At the Dive Into Media conference produced by the Wall Street Journal’s All Things D this afternoon, Microsoft’s Yusuf Mehdi, Senior Vice President of the Interactive Entertainment Business (IEB), and Nancy Tellem, Corporate Vice President of Microsoft’s LA Studios, took the stage to drop some new numbers about Xbox usage, talk a bit about new and upcoming content, and without revealing details about the next Xbox, make it clear that a wider audience and more forms of entertainment are in the works.
While it’s difficult to capture exactly what was said (the sessions weren’t livestreamed, and we’re gleaning information from Engadget, Ina Fried’s posts (by the numbers and content producer) and the #dmedia Twitter hashtag), Mehdi apparently started out by releasing some new numbers, updated from September of last year, and dropping some quotes:
- 76 million Xboxes sold (up from 70 million in September)
- 46 million Xbox Live accounts (up from 40 million)
- 24 million Kinects sold (up from 20 million)
- 38% of Xbox users are women
- 51% are people who have kids
- Xbox use is at an average 87 hours per month
- There’s been a 51% y-o-y growth in entertainment usage
- “It’s basically the #1 device for entertainment in the living room“
- Xbox has over 100 entertainment partners
- “We love our partnership with Netflix”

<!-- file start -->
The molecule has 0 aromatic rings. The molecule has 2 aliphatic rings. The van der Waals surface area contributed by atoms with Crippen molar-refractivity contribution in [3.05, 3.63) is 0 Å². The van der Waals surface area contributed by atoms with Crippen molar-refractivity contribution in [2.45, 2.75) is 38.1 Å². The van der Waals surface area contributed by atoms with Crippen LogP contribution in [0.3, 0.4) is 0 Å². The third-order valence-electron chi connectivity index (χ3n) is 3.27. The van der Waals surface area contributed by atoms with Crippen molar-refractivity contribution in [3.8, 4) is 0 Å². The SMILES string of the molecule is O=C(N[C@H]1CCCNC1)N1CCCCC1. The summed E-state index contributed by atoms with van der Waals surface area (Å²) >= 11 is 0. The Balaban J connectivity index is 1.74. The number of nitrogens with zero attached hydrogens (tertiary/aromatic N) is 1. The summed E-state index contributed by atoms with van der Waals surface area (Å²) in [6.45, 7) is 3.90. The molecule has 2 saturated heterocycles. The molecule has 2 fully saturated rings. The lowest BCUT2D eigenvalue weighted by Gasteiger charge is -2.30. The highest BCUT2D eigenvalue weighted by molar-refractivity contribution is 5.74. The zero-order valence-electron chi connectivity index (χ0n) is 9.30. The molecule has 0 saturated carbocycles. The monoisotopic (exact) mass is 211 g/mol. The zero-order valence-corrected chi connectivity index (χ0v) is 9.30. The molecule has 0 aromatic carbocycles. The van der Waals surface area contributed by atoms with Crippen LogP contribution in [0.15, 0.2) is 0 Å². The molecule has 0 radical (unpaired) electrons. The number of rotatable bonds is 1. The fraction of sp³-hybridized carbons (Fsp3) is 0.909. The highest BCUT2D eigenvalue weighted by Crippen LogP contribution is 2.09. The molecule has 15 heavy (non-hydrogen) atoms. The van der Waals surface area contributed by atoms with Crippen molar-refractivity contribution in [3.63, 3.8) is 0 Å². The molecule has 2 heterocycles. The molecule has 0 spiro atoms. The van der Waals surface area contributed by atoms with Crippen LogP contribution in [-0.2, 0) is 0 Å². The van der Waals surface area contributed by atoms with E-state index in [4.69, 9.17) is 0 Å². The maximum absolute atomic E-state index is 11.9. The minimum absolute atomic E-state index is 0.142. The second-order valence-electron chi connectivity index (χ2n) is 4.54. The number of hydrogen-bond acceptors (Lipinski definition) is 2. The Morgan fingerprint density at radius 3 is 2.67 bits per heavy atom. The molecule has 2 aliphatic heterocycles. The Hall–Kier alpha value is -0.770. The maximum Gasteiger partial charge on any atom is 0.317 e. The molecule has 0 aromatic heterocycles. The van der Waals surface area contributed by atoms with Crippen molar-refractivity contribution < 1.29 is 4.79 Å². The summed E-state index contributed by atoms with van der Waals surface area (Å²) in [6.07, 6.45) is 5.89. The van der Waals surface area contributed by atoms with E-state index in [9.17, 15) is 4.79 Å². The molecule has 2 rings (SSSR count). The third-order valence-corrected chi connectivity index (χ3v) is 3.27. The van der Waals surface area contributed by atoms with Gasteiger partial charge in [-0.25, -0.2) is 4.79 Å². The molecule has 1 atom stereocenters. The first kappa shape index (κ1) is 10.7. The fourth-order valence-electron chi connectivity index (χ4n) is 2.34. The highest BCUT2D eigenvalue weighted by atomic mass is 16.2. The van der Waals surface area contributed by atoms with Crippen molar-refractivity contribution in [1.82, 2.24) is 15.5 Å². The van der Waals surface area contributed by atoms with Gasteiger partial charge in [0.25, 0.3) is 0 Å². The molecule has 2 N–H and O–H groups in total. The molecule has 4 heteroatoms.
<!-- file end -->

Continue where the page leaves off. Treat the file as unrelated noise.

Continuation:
- “We are a premium brand with a premium service”
While they didn’t talk much about any new Xbox devices, Tellem did talk a bit about the content her LA Studios team of 150 is producing, saying that they’re “looking at a very robust production schedule”, and a range of scripted interactive content. She then expanded on the interactive aspects of the new offerings, telling All Things D’s Peter Kafka:
“Particularly when you are looking at the younger demographic,” Tellem said, “interactivity is a natural extension of what they do.”
The content could be 10 minutes or an hour and a half, Tellem said.
Microsoft won’t be “imposing interactivity…it has to be organic”. The content will likely be part of a subscription service: Microsoft likes the “cell phone model”, with a subsidized device and a subscription, and while not ruling out the possibility of being a pay-TV provider, Mehdi said he doesn’t see the “value add” in such a model, but wouldn’t be tied down to saying if original programs would be covered under a monthly fee or cost members extra. Microsoft “hopes” to have the first content from LA Studios (which Peter Kafka wrote about in January) ready by the end of the year.
Hopefully All Things D will have a video up of the session within a day or two, although their track record hasn’t been stellar in putting up full accountings of these types of interviews. Still, Microsoft sounds like it’s getting ready to talk more about the next versions of Xbox, about LA Studios, and about the growing importance of entertainment offerings to the Xbox brand. With lots of rumors swirling around new Xboxes, everything from DRM protection to requiring Kinect, to Blu-Ray and a larger hard drive to expanded voice command interactivity, we’re looking forward to hearing more from Microsoft.
Update: Microsoft has issued a press release related to Mehdi and Tellem’s appearance at Dive Into Media.